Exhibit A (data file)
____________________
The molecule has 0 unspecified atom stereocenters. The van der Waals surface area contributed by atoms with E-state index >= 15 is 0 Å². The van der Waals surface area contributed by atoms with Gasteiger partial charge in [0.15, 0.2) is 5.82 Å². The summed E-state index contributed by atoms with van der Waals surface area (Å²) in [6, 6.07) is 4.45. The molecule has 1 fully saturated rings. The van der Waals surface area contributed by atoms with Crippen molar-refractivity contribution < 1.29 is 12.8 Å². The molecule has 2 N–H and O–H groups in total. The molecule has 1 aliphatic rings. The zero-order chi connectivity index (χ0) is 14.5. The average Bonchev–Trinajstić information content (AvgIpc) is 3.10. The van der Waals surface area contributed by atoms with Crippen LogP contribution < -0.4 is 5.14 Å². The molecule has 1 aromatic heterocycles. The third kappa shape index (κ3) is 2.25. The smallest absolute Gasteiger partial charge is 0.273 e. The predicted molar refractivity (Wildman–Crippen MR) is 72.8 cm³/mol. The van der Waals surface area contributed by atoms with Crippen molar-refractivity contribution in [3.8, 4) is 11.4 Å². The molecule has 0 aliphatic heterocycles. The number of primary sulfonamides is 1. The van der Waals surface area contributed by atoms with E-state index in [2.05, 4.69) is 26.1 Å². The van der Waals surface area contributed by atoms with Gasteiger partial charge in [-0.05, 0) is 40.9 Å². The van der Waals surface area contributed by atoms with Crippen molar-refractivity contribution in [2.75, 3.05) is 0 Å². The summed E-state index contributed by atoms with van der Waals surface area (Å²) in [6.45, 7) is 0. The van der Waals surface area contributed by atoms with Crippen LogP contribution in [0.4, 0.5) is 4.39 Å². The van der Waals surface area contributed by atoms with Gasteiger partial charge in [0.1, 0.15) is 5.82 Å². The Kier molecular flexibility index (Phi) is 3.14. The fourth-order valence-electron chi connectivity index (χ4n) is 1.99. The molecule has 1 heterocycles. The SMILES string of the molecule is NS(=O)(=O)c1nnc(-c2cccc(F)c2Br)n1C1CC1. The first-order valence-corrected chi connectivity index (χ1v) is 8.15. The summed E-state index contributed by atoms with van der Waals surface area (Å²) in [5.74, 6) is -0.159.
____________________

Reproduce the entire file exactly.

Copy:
The molecule has 0 unspecified atom stereocenters. The van der Waals surface area contributed by atoms with E-state index >= 15 is 0 Å². The van der Waals surface area contributed by atoms with Gasteiger partial charge in [0.15, 0.2) is 5.82 Å². The summed E-state index contributed by atoms with van der Waals surface area (Å²) in [6, 6.07) is 4.45. The molecule has 1 fully saturated rings. The van der Waals surface area contributed by atoms with Crippen molar-refractivity contribution < 1.29 is 12.8 Å². The molecule has 2 N–H and O–H groups in total. The molecule has 1 aliphatic rings. The zero-order chi connectivity index (χ0) is 14.5. The average Bonchev–Trinajstić information content (AvgIpc) is 3.10. The van der Waals surface area contributed by atoms with Crippen LogP contribution < -0.4 is 5.14 Å². The molecule has 1 aromatic heterocycles. The third kappa shape index (κ3) is 2.25. The smallest absolute Gasteiger partial charge is 0.273 e. The predicted molar refractivity (Wildman–Crippen MR) is 72.8 cm³/mol. The van der Waals surface area contributed by atoms with Crippen molar-refractivity contribution in [3.8, 4) is 11.4 Å². The molecule has 0 aliphatic heterocycles. The number of primary sulfonamides is 1. The van der Waals surface area contributed by atoms with E-state index in [2.05, 4.69) is 26.1 Å². The van der Waals surface area contributed by atoms with Gasteiger partial charge in [-0.05, 0) is 40.9 Å². The van der Waals surface area contributed by atoms with Crippen molar-refractivity contribution in [2.75, 3.05) is 0 Å². The summed E-state index contributed by atoms with van der Waals surface area (Å²) in [6.45, 7) is 0. The van der Waals surface area contributed by atoms with Crippen LogP contribution in [0.4, 0.5) is 4.39 Å². The van der Waals surface area contributed by atoms with Gasteiger partial charge in [0.1, 0.15) is 5.82 Å². The Kier molecular flexibility index (Phi) is 3.14. The fourth-order valence-electron chi connectivity index (χ4n) is 1.99. The molecule has 1 heterocycles. The SMILES string of the molecule is NS(=O)(=O)c1nnc(-c2cccc(F)c2Br)n1C1CC1. The first-order valence-corrected chi connectivity index (χ1v) is 8.15. The summed E-state index contributed by atoms with van der Waals surface area (Å²) in [5.74, 6) is -0.159.